Mar 5, 201409:04 AMBlaska's Bring It!
with David Blaska
When did progressives declare war on free speech?
(page 1 of 2)
Was it in the 1990s, when Donna Shalala’s University of Wisconsin-Madison enacted draconian politically correct speech codes? When professors were forced to defend against anonymous complaints deposited into drop boxes for that very purpose? When the crowd routinely shouted down minority opinions without repercussion?
Today, citizens asleep in their beds are being startled awake in pre-dawn raids. Armed police are shouting orders, rummaging through drawers, seizing computers, all the while detaining parents and children. Kitchen sink subpoenas have been issued for “all memoranda, email … correspondence, and communications.”
This is not Putin’s Russia but Wisconsin 2014, collateral damage of the secret John Doe investigation loosened by the Democratic district attorney in Milwaukee County. His quarry? Not heroin or the mafia. Not foreign or domestic terrorism. No, the strong arm of the state is using its police powers to ferret out evidence that American citizens of a conservative bent have conspired to commit free speech without government permission. Their alleged sin? One group of conservatives may have spoken with another group of conservatives in violation of campaign law. Coordination most damnable! The law is the law, but where is the proportionality?
What is frustrating is that none of the usual First Amendment suspects hereabouts can summon so much as a nervous cough. Can’t hear you, Bill Lueders of the Freedom of Information Council. Paging Jay Heck of Common Cause. Mike McCabe of the Wisconsin Democracy Campaign, you’re missing in in action.
The Capital Times and The New York Times, both of them corporations, are all-in for gelding the First Amendment on the basis that some organizations have too much speech, others not enough.
With their liberal friends in Congress, including Mark Pocan and Tammy Baldwin, they want to undo the Supreme Court’s ruling in 2010’s Citizens United v. Federal Election Commission. They want to restore the so-called McCain-Feingold campaign finance law that forbade citizens organized as corporations from speaking out on issues important to their members 60 days before an election — with a generous carve-out for newspaper corporations, of course. (If I don’t own a press, may I rent Page 2 for an advertisement?)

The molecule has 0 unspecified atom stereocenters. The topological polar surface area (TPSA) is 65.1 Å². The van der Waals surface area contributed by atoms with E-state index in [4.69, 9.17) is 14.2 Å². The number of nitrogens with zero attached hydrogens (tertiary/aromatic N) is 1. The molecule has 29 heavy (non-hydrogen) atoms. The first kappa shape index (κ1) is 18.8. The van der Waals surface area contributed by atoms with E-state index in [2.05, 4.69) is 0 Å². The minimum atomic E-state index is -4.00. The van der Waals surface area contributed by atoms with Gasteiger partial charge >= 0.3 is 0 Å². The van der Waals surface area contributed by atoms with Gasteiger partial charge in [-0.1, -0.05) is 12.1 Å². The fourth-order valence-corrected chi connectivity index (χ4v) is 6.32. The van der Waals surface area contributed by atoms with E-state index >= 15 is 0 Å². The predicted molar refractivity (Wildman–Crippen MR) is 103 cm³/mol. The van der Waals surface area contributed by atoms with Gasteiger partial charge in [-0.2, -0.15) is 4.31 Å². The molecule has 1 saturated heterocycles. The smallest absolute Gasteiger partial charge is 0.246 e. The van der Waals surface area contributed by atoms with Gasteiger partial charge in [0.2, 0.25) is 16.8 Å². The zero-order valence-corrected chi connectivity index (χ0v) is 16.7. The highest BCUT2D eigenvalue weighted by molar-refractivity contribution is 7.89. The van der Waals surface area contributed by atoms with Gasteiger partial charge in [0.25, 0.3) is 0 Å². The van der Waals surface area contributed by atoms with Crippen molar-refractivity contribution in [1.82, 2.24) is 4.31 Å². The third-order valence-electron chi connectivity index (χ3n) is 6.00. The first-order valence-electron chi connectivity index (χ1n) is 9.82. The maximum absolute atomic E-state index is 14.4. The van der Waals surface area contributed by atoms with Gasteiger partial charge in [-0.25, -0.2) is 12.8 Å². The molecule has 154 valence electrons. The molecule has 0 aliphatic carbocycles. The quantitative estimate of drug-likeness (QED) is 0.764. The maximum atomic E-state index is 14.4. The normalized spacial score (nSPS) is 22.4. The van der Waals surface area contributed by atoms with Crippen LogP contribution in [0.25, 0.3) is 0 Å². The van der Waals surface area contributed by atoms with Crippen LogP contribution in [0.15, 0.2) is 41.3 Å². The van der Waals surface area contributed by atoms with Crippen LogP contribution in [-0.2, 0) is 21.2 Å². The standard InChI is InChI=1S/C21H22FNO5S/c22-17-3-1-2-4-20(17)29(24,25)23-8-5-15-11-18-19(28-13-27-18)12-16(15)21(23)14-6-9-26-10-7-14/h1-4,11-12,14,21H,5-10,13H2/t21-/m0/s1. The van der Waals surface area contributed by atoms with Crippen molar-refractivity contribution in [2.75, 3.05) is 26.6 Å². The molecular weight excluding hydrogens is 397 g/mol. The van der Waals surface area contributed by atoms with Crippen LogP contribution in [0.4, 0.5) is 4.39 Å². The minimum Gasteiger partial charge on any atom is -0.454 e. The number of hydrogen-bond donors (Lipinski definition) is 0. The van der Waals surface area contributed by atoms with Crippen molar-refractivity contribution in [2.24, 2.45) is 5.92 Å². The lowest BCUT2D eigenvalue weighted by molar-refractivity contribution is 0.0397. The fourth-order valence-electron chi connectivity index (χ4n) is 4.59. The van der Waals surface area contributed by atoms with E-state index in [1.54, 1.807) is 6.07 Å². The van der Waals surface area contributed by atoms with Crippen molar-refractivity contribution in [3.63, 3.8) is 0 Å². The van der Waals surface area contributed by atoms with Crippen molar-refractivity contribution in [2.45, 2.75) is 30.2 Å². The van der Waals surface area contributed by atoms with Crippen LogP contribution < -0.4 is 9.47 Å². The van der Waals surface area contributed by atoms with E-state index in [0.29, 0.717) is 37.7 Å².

The lawyer who represented The New York Times against President Richard Nixon in the Pentagon Papers case is appalled.
“The same journalists who would go to the barricades to defend the right of Nazis to march in Skokie, or who would write editorials of the strongest sort defending the rights of pornographers to put their stuff on the Internet, or people engaged in the vilest sort of hate speech to have their say on the Internet,” celebrated attorney Floyd Abrams said, “were now supporting a law that would criminalize the very kind of speech that deserves the strongest possible protection in our constitutional system.” (See The Weekly Standard.)
Freedom of speech is being attacked across the board. Last summer, Mayor Paul Soglin proposed a political test for companies seeking to do business with the City of Madison. Soglin “is wondering if companies supporting Republican causes would rather lobby against the city or do business with it,” The Capital Times reported, approvingly.
That same summer, it was revealed that the IRS had been sandbagging conservative applications for 501(c)3 organizations.
It now comes to light that the FCC tried to insert the federal government into newsrooms across the country to grill news people about how they decide which stories to run. One FCC Commissioner objected. “The government has no place pressuring media organizations into covering certain stories.” Byron York in the Washington Examiner exposed the role of the UW’s School of Journalism in this Orwellian enterprise.